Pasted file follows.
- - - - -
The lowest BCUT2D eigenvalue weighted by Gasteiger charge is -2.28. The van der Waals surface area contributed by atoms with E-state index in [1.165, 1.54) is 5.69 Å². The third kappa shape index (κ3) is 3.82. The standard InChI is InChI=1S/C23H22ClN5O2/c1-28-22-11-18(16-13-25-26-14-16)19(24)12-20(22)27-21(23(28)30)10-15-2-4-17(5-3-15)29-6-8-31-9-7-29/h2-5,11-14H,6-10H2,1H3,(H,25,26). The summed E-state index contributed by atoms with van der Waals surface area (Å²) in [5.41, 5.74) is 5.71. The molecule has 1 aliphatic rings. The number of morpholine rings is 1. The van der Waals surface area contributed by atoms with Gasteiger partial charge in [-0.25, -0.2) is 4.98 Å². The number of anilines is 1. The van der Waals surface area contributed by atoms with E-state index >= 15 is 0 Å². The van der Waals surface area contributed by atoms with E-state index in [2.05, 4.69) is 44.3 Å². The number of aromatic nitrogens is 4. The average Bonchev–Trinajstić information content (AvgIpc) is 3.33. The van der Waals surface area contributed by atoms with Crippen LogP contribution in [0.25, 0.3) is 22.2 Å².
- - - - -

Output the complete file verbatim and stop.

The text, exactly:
The lowest BCUT2D eigenvalue weighted by Gasteiger charge is -2.28. The van der Waals surface area contributed by atoms with E-state index in [1.165, 1.54) is 5.69 Å². The third kappa shape index (κ3) is 3.82. The standard InChI is InChI=1S/C23H22ClN5O2/c1-28-22-11-18(16-13-25-26-14-16)19(24)12-20(22)27-21(23(28)30)10-15-2-4-17(5-3-15)29-6-8-31-9-7-29/h2-5,11-14H,6-10H2,1H3,(H,25,26). The summed E-state index contributed by atoms with van der Waals surface area (Å²) in [5.41, 5.74) is 5.71. The molecule has 1 aliphatic rings. The number of morpholine rings is 1. The van der Waals surface area contributed by atoms with Gasteiger partial charge in [-0.25, -0.2) is 4.98 Å². The number of anilines is 1. The van der Waals surface area contributed by atoms with E-state index >= 15 is 0 Å². The van der Waals surface area contributed by atoms with E-state index in [2.05, 4.69) is 44.3 Å². The number of aromatic nitrogens is 4. The average Bonchev–Trinajstić information content (AvgIpc) is 3.33. The van der Waals surface area contributed by atoms with Crippen LogP contribution in [0.25, 0.3) is 22.2 Å².